Citation: International Journal of Managerial Finance
      PubDate: 2018-09-05T02:05:31Z
      DOI: 10.1108/IJMF-02-2018-0040
       
  • Effects of asymmetric information on market timing in the mutual fund
           industry
    • Pages: 542 - 557
      Abstract: International Journal of Managerial Finance, Volume 14, Issue 5, Page 542-557, October 2018.
      Purpose The purpose of this paper is to investigate the effects of information asymmetry (between the realized return and the expected return) on market timing in the mutual fund industry. Design/methodology/approach For the purpose, the authors use a panel of 1,488 active open-end mutual funds for the period 2004-2013. The authors use fund-specific time-dynamic betas. The information asymmetry is measured as the standard deviation of idiosyncratic risk. The data set is decomposed into five market fundamentals in order to emphasis the policy implications of the findings with respect to: equity, fixed income, allocation, alternative, and tax-preferred mutual funds. The empirical evidence is based on endogeneity-robust difference and system generalized method of moments. Findings The following findings are established. First, the information asymmetry broadly follows the same trend as volatility, with a higher sensitivity to market risk exposure. Second, fund managers tend to raise (cutback) their risk exposure in time of high (low) market liquidity. Third, there is evidence of convergence in equity funds. The authors may, therefore, infer that equity funds with lower market risk exposure are catching-up with their counterparts with higher exposure to fluctuation in market conditions. Originality/value The paper complements the sparse literature on market timing in the mutual fund industry with time-dynamic betas, information asymmetry and an endogeneity-robust empirical approach.
      Citation: International Journal of Managerial Finance
      PubDate: 2018-05-11T09:52:49Z
      DOI: 10.1108/IJMF-09-2017-0187
       
  • Dynamic analysis of sin stocks and investor sentiment
    • Pages: 558 - 573
      Abstract: International Journal of Managerial Finance, Volume 14, Issue 5, Page 558-573, October 2018.
      Purpose The purpose of this paper is to examine the temporal impact of individual and institutional investor sentiment on sin stock returns. Design/methodology/approach The authors estimate vector autoregressive models (VARs) to assess the dynamic relationships amongst pure sin returns and both types of investor sentiment. The justification for estimating VARs is that it allows one to study the potential influence that shocks (i.e. innovations) in individual and institutional investor sentiment might have on pure sin returns over time. Sin stock returns are separated into a market-based and pure sin component. Additionally, the authors split both measures of investor sentiment into rational- and irrational-based components. Findings This study finds that shocks to both individual and institutional rational-based sentiment positively influence pure sin returns for up to four months. However, irrational-based shocks have a positive, weaker and insignificant effect on pure sin returns. In addition, the results for the pure sin portfolio are compared to the S&P 500 and a comparables portfolio. The results show that sin stocks are less responsive than the S&P and the comparables portfolio to shocks in investor sentiment. Originality/value This study addresses some of the limitations found in the only prior study of sin stocks and investor sentiment (Perez Liston, 2016). Specially, this study investigates the link between sin stocks and sentiment in a dynamic context and also focuses the analysis on pure sin returns.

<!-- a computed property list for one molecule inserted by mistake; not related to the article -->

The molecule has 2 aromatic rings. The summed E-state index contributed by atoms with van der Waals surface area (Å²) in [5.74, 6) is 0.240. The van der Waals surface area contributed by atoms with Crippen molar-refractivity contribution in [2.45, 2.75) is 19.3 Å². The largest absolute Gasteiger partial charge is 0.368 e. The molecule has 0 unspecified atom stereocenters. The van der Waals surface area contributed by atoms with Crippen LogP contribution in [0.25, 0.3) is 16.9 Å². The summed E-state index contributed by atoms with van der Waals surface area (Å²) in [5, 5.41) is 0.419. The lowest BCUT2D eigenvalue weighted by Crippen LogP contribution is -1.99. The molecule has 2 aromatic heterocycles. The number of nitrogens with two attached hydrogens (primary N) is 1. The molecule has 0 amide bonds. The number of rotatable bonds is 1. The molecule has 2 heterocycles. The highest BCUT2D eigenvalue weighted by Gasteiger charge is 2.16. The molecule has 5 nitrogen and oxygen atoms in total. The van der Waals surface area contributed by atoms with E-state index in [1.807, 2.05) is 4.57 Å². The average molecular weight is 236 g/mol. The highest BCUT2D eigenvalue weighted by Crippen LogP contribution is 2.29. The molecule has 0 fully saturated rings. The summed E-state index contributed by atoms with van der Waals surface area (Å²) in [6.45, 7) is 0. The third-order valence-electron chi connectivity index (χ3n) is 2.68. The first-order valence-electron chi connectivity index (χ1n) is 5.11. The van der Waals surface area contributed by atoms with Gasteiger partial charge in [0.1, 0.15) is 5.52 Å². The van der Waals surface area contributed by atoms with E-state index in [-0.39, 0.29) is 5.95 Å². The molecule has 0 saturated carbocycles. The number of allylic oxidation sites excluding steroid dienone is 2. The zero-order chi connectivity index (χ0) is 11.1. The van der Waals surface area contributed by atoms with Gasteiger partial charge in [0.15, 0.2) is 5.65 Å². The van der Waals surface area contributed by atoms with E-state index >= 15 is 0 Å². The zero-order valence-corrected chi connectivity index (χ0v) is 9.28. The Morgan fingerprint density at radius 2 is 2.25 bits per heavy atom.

Citation: International Journal of Managerial Finance
      PubDate: 2018-05-08T02:07:52Z
      DOI: 10.1108/IJMF-01-2018-0001
       
  • Feedback trading and short-term return dynamics in Athens Stock Exchange
    • Pages: 574 - 590
      Abstract: International Journal of Managerial Finance, Volume 14, Issue 5, Page 574-590, October 2018.
      Purpose The purpose of this paper is to examine the hypothesis of feedback trading along with the short-term return dynamics of three size-based stock portfolios of Athens Stock Exchange during the Greek debt crisis period. Design/methodology/approach To this end, the authors employ for the first time in the literature two well-known models while the variance equation is modeled by means of a multivariate EGARCH specification. As a robustness test an innovative nested-EGARCH model is also employed. Findings The assumption that positive feedback trading is an important component of the short-term return movements across the three stock portfolios receives significant support. Moreover, the volatility interdependence, both in magnitude and sign, is almost similar across the three models. Finally, bad news originating from the portfolio of small stock appears to have a higher impact on the volatility of large and medium size stock returns than good news during the Greek debt crisis period. Originality/value The methodology is innovative and the authors test for the first time the feedback trading hypothesis across different size stocks. The authors believe that the results might entail significant policy implications for investors and market regulators.
      Citation: International Journal of Managerial Finance
      PubDate: 2018-05-10T10:47:11Z
      DOI: 10.1108/IJMF-07-2017-0145